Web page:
TaylorMade New Daddy Long Legs Putter
If you’re lucky, not too picky, and living your life to the fullest, you’ve probably had a relationship that you’d really rather not show up on your Facebook page. The kind of relationship you have when you’re taking a year off to find yourself, or just getting out of long-term relationship, or “this one time, at band camp”. If love is moonlight, wine, and roses this relationship is neon, Tequila, and something that gives you a rash. You aren’t proud. You swear you’ll never do it again. You feel a little guilty whenever you think about it. And if you had the chance, you couldn’t stop yourself from doing it all over again.
That’s my relationship with the TaylorMade Spider putters.
When TaylorMade introduced the first Spider putter I immediately dubbed it the Millennium Falcon. It was ungainly, with more sprawl that suburban Atlanta, and didn’t look at all like a proper putter (read “Anser”) should. It was heavy, it was white, and you couldn’t even scoop the ball up with it! Who in their right mind would ever put this monstrosity in their bag?
Then I rolled a few putts with one, and I got that feeling in my gut. You didn’t have to get all handsy to manipulate this putter. Hell, you pretty much couldn’t. The damn thing practically swung itself, all you had to do was hold on to your end. All that weight and sprawl made it nearly impossible to move this putter offline. It was going straight back and straight through no matter what you did. It really was the Millennium Falcon putter – “She may not look like much, but she’s got it where it counts kid.”
But if every one of these relationships was that simple, romantic comedies never would have become an industry of their own (we can debate whether that’s a good thing another day), and the course of true lust runs never smooth or some such thing. So I never put one of these bug-eyed monstrosities in my bag. Lots of people did, however. Lots and lots of people. High MOI putters sprouted like toadstools after a rain and color combinations got so outlandish that the original Spider’s white finish seems downright tame these days, but nothing ever really came close to dethroning the original. Whenever I found myself with time to kill in a golf shop I wandered over to the putter rack and rolled a few with a Spider (and there was always a Spider on the putter rack). Then I put it back in the rack, picked up my trusty Anser, and three-jacked at least one GIR every round.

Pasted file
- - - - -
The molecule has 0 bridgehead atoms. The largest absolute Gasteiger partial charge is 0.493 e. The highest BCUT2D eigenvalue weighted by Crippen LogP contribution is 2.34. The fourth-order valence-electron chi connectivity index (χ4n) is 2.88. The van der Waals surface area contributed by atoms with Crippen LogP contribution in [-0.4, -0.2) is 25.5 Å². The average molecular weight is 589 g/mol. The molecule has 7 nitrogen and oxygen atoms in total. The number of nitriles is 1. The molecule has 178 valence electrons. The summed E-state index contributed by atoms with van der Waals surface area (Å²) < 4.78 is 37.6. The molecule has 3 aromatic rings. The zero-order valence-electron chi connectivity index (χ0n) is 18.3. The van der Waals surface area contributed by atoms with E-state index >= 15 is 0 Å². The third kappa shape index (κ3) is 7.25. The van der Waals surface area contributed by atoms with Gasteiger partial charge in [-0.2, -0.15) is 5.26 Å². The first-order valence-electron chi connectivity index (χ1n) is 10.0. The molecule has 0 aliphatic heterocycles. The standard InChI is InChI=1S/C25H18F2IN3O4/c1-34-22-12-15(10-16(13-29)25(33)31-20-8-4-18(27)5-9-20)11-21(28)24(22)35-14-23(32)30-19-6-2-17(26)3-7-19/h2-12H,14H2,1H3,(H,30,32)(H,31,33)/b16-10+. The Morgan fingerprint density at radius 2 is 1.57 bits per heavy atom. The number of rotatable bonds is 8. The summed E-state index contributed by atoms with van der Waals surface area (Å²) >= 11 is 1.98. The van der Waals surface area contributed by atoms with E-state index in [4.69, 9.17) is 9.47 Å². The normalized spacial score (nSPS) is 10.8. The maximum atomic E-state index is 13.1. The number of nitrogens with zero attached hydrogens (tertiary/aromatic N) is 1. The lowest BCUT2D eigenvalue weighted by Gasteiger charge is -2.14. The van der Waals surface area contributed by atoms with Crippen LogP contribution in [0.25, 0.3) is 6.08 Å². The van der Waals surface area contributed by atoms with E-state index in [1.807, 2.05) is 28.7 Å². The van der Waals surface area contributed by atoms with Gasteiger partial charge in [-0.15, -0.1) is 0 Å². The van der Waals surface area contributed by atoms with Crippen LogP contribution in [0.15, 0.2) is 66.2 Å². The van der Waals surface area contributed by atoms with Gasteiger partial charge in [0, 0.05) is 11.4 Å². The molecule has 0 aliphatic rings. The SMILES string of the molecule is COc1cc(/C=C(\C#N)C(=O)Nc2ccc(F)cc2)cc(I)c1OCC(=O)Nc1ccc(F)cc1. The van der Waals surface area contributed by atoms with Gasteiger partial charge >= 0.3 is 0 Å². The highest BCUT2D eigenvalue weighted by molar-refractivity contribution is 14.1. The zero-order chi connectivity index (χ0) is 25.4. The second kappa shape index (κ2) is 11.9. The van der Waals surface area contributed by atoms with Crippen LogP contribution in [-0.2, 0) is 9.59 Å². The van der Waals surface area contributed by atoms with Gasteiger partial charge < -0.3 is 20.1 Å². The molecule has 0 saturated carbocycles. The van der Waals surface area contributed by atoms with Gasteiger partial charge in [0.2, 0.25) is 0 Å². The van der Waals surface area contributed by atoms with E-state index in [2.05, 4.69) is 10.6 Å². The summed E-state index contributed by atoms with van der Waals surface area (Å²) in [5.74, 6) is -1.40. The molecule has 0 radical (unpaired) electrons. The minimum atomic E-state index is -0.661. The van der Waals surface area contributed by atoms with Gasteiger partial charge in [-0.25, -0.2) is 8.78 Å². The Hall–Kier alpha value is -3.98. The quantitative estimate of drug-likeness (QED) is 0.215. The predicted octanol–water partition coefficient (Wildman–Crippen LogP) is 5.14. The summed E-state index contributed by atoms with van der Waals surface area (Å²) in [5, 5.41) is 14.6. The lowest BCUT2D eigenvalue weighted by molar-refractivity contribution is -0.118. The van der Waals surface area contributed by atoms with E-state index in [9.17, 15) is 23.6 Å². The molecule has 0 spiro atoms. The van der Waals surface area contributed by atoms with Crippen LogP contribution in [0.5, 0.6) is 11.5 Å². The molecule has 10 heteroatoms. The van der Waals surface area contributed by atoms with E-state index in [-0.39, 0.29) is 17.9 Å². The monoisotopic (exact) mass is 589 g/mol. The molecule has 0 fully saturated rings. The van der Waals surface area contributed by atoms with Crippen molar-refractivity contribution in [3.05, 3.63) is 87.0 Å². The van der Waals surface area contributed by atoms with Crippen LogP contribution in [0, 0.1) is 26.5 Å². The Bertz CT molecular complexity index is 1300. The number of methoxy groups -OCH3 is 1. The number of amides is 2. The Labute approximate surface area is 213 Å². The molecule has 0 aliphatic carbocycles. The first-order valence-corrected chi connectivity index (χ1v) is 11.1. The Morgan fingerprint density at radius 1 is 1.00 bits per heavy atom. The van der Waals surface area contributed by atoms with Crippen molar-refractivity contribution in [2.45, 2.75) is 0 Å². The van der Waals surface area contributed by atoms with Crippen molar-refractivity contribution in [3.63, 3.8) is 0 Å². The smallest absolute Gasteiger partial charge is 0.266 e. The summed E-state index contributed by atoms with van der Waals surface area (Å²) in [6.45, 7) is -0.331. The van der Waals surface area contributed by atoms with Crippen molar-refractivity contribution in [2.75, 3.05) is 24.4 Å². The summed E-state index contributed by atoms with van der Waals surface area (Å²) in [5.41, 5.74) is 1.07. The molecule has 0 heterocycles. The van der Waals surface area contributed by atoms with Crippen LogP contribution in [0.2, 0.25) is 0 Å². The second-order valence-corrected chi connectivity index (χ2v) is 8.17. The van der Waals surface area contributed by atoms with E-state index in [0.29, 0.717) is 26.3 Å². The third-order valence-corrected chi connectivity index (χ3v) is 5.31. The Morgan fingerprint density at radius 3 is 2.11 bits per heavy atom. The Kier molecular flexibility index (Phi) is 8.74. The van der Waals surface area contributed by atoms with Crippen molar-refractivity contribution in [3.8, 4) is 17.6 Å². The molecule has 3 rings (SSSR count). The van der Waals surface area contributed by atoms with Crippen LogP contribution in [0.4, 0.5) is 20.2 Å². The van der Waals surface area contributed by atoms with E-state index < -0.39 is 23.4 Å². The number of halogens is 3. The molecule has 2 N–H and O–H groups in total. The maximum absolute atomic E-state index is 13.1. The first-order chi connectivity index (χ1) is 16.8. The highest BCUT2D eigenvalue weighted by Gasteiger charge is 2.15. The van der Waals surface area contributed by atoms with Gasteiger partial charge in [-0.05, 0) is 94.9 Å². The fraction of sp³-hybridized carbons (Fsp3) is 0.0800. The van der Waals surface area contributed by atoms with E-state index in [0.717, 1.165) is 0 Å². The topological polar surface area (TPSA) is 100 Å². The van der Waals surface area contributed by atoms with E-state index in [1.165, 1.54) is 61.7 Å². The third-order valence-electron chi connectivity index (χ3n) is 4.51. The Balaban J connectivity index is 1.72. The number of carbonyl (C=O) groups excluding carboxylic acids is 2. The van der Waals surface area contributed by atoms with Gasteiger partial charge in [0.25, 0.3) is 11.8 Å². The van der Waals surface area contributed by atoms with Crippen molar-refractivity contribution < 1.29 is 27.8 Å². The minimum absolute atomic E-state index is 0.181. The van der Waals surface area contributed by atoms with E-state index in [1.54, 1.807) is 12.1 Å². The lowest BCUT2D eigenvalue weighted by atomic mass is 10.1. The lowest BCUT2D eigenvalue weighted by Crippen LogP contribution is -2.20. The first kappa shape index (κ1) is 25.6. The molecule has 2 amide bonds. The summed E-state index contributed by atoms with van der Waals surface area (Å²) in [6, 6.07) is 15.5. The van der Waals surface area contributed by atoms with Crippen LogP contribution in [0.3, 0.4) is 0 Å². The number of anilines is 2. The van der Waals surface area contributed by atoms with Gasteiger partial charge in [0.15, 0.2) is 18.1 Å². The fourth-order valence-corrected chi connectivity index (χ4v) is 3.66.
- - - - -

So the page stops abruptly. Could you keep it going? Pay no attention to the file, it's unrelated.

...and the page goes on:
The Spider continued evolving, and not even TaylorMade’s biggest critics have ever accused them of resting on their laurels. The Spider has lent it’s name and iconic white-and-black color scheme to an entire line of putters in traditional shapes, and with anchored putters on the way out and victims of the yips desperately seeking a balm for their shaky putting strokes and shattered nerves, the high-MOI Spider design goes with counterbalancing the way that peanut butter goes with jelly.
For those who haven’t been keeping track, TaylorMade introduced their latest take on the Spider theme last year. The Daddy Long Legs (DLL) design took the “legs” that moved the center of gravity of the original Spider far to the rear and made them longer – thus moving the center of gravity even farther back and increasing the moment of inertia (MOI). In fact, TaylorMade says that with an MOI of 8500, the Daddy Long Legs is the highest MOI putter they’ve ever built.
Science break: moment of inertia (MOI) is a measure of the amount of force it takes to twist an object around it’s axis. In practical golf terms the higher the MOI of a putter the more it will resist twisting on off-center hits, keeping the face square and helping the ball to go close to as far as you thought it would, in the direction you thought it would go.
Besides the innovative design, the original Spider was notable for being part of the “white revolution” from TaylorMade. TM researched how golfers’ eyes talked to our brains, and the result was a line of white club heads with black faces that, research said, created better contrast with the golf ball and drew the golfer’s eye to where they needed to focus in order to make good contact.
The Daddy Long Legs 2.0 continues this philosophy with a reversed color scheme that uses white alignment aids on a black background, framing them with the black perimeter of the putter to make it easier to start your putt on your intended line, coupled with a black putter shaft that eliminates reflection and thus distraction. The technology doesn’t stop at the hitting end though – the user interface for the Daddy Long Legs 2.0 is a 130-gram counterbalancing grip. By adding weight to the back end, TaylorMade claims to have achieved a putter that’s 60% more stroke stable than anything they’ve released before.